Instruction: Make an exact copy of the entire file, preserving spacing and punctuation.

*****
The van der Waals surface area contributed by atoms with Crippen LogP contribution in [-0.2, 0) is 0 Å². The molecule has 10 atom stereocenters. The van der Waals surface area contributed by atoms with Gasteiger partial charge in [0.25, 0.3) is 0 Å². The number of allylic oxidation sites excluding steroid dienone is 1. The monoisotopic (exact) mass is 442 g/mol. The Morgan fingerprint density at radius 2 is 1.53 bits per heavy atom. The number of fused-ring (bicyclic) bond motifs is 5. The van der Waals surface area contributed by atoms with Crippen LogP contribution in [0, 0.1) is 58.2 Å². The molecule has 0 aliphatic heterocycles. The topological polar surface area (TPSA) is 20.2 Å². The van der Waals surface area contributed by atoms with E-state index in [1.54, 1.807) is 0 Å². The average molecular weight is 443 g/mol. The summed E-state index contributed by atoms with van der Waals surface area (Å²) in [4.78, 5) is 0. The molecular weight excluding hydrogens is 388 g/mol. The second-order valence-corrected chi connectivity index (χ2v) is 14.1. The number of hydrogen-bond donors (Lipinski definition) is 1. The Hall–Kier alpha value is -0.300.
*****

The van der Waals surface area contributed by atoms with Crippen LogP contribution in [-0.2, 0) is 0 Å². The molecule has 10 atom stereocenters. The van der Waals surface area contributed by atoms with Gasteiger partial charge in [0.25, 0.3) is 0 Å². The number of allylic oxidation sites excluding steroid dienone is 1. The monoisotopic (exact) mass is 442 g/mol. The Morgan fingerprint density at radius 2 is 1.53 bits per heavy atom. The number of fused-ring (bicyclic) bond motifs is 5. The van der Waals surface area contributed by atoms with Crippen LogP contribution in [0, 0.1) is 58.2 Å². The molecule has 0 aliphatic heterocycles. The topological polar surface area (TPSA) is 20.2 Å². The van der Waals surface area contributed by atoms with E-state index in [1.54, 1.807) is 0 Å². The average molecular weight is 443 g/mol. The summed E-state index contributed by atoms with van der Waals surface area (Å²) in [4.78, 5) is 0. The molecular weight excluding hydrogens is 388 g/mol. The second-order valence-corrected chi connectivity index (χ2v) is 14.1. The number of hydrogen-bond donors (Lipinski definition) is 1. The Hall–Kier alpha value is -0.300.